Finally a social media practicioner who gets what social marketing was designed to do. ( and apparently knows how that without  a true understanding that  marketing is the lynchpin to its success is doomed to die a slow death. I have to laugh at the the so called social media  :mavens" who are totally clueless,

ans think 200 likes on Facebook mean something. Without quantifiication,and the ability(and knowledge) to hopefully build an ongoing relationship with your customer or client  makes social media  irrelevant.   

Its no wonder major Fortune 500 companies are hiring marketing experts, NOT  bloggers to RUN their social media programs!!! Any highschooler can blog , which if the results of their efforts cannot be measured are USELESS!!!!!

Frank Ramirez
Posted on January 15th 2014 at 12:29AM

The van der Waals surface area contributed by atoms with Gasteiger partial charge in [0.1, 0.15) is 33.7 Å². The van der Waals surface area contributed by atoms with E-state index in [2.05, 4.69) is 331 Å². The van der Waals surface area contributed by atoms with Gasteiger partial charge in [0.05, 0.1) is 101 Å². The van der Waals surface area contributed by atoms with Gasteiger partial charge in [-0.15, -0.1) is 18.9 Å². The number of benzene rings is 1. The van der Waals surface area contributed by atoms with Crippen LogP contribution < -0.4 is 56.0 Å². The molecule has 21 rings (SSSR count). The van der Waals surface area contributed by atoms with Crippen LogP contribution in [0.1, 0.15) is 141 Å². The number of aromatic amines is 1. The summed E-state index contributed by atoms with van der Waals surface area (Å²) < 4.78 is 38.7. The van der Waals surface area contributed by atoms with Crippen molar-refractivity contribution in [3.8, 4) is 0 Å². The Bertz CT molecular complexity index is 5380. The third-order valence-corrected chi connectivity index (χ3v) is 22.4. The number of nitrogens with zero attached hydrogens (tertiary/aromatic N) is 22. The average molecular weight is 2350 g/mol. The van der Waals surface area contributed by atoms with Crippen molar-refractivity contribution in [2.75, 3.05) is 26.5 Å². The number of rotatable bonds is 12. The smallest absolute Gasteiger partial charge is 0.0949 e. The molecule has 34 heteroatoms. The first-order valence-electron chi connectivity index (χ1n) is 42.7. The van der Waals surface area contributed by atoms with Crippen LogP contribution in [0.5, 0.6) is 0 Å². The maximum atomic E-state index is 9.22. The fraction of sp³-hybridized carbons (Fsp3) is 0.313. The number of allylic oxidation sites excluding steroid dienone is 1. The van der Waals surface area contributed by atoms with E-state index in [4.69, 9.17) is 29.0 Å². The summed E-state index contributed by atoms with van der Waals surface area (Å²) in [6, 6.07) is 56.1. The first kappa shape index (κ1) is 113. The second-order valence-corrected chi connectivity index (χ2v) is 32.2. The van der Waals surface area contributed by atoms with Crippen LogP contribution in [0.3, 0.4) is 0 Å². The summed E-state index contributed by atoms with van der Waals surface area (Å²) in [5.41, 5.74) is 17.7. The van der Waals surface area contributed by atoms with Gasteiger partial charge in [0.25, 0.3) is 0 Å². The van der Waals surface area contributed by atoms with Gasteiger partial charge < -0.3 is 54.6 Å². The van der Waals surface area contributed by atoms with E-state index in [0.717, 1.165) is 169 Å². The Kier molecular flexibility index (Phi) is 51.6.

Interesting article thanks for the POV and insights. A few thoughts to consider: * Privacy regulations vary by country this will result in fragmentation of insights. Global dashboards will be crippled by a lowest common denominator phenomenon. Result is continued reliance on local management with deep ties to cultural issues and usage behavior. * Data regulation and privacy legislation is on the rise with very substantive penalties being pursued in places like EU * New business models and tools are developing to address privacy concerns. Concern for privacy typically is expressed by 60% of internet audience and tools and services like Duckduckgo are on the way to empower consumers that seek to retain their privacy. These informed consumers may opt out of the data pipe. * Distillation of actionable insights from non-structured data analytics is more art than science at this time, good decisions and automation are a ways off. Need for good empathetic managers with feel for customers will still be required. * An enterprise contact strategy for customers is difficult to enforce. Marketing will likely develop policies/rules but then rely on specialized functional groups and more empowered to address customers needs to engage consumers. * Contact strategy will need to address marketing, sales, billing, support, account management and potentially others functional teams and external white labeled vendor/partner organizations. While business intelligence and customer insights will continue to improve marketing 2014 is not a nexus point. This is a continuum of innovation and it will evolve over the next 5 years into a sensory network and automated personalized response engines. Many companies will try to look for savings in automation. These brands may lose a human element and the accompanying positive sentiment that drives preferences. http://www.linkedin.com/in/frankjramirez/